87:Surely a University is the very place where we should be able to overcome this tendency of men to become, as it were, granulated into small worlds, which are all the more worldly for their very smallness. We lose the advantage of having men of varied pursuits collected into one body, if we do not endeavour to imbibe some of the spirit even of those whose special branch of learning is different from our own. ~ James Clerk Maxwell, "Introductory Lecture on Experimental Physics," The Scientific Papers of James Clerk Maxwell (1890) Vol.2
88:Mathematicians may flatter themselves that they possess new ideas which mere human language is as yet unable to express. Let them make the effort to express these ideas in appropriate words without the aid of symbols, and if they succeed they will not only lay us laymen under a lasting obligation, but, we venture to say, they will find themselves very much enlightened during the process, and will even be doubtful whether the ideas as expressed in symbols had ever quite found their way out of the equations into their minds. ~ James Clerk Maxwell
89:In the heavens we discover [stars] by their light, and by their light alone ... the sole evidence of the existence of these distant worlds ... that each of them is built up of molecules of the same kinds we find on earth. A molecule of hydrogen, for example, whether in Sirius or in Arcturus, executes its vibrations in precisely the same time. Each molecule therefore throughout the universe bears impressed upon it the stamp of a metric system as distinctly as does the metre of the Archives at Paris, or the royal cubit of the Temple of Karnac. ~ James Clerk Maxwell
90:And last of all we have the secondary forms of crystals bursting in upon us, and sparkling in the rigidity of mathematical necessity and telling us, neither of harmony of design, usefulness or moral significance, nothing but spherical trigonometry and Napier's analogies. It is because we have blindly excluded the lessons of these angular bodies from the domain of human knowledge that we are still in doubt about the great doctrine that the only laws of matter are those which our minds must fabricate, and the only laws of mind are fabricated for it by matter. ~ James Clerk Maxwell
91:Natural causes, as we know, are at work, which tend to modify, if they do not at length destroy, all the arrangements and dimensions of the earth and the whole solar system. But though in the course of ages catastrophes have occurred and may yet occur in the heavens, though ancient systems may be dissolved and new systems evolved out of their ruins, the molecules [i.e. atoms] out of which these systems are built-the foundation stones of the material universe-remain unbroken and unworn.‎ They continue to this day as they were created-perfect in number and measure and weight. ~ James Clerk Maxwell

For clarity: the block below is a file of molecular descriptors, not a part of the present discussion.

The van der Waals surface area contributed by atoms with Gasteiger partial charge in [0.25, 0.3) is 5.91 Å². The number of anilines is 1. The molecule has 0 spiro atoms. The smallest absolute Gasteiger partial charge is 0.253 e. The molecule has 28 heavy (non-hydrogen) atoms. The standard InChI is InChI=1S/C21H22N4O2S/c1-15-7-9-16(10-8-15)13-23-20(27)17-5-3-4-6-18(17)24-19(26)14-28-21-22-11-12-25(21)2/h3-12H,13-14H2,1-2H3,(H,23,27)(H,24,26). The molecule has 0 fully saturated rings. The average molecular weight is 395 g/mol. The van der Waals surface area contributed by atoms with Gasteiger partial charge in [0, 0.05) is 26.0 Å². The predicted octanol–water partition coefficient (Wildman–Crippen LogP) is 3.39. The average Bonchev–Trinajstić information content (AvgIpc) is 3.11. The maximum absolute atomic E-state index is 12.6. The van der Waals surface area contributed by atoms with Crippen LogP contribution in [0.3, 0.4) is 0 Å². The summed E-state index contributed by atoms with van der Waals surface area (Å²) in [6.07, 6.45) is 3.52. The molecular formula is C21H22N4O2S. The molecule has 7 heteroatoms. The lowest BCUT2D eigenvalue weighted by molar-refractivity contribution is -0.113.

92:So many of the properties of matter, especially when in the gaseous form, can be deduced from the hypothesis that their minute parts are in rapid motion, the velocity increasing with the temperature, that the precise nature of this motion becomes a subject of rational curiosity. Daniel Bernoulli, Herapath, Joule, Kronig, Clausius, &c., have shewn that the relations between pressure, temperature and density in a perfect gas can be explained by supposing the particles move with uniform velocity in straight lines, striking against the sides of the containing vessel and thus producing pressure. ~ James Clerk Maxwell
93:That small word “Force,” they make a barber's block,
Ready to put on
Meanings most strange and various, fit to shock
Pupils of Newton....
The phrases of last century in this
Linger to play tricks—
Vis viva and Vis Mortua and Vis Acceleratrix:—
Those long-nebbed words that to our text books still
Cling by their titles,
And from them creep, as entozoa will,
Into our vitals.
But see! Tait writes in lucid symbols clear
One small equation;
And Force becomes of Energy a mere
Space-variation. ~ James Clerk Maxwell
94:Electromagnetic theory is entirely a mathematical theory illustrated by a few crude physical pictures. These pictures are no more than the clothes that dress up the body of mathematics and make it appear presentable in the society of sciences. ...Though he [James Clerk Maxwell] had tried desperately to build a physical account of electromagnetic phenomena, in his classic Treatise on Electricity and Magnetism he omitted most of this material and emphasized the highly polished, complex mathematical theory. ...Radio waves and light waves operate in a physical darkness illuminated only for those who would carry the torch of mathematics. ~ Morris Kline, Mathematics and the Physical World (1959) pp. 360-361.
95:A molecule of hydrogen....whether in Sirius or in Arcturus, executes its vibrations in precisely the same time. Each molecule therefore throughout the universe bears impressed upon it the stamp of a metric system as distinctly as does the metre of the Archives at Paris, or the double royal cubit of the temple of Karnac. No theory of evolution can be formed to account for the similarity of molecules, for evolution necessarily implies continuous change, and the molecule is incapable of growth or decay, of generation or destruction.... We are therefore unable to ascribe either the existence of the molecules or the identity of their properties to any of the causes which we call natural. ~ James Clerk Maxwell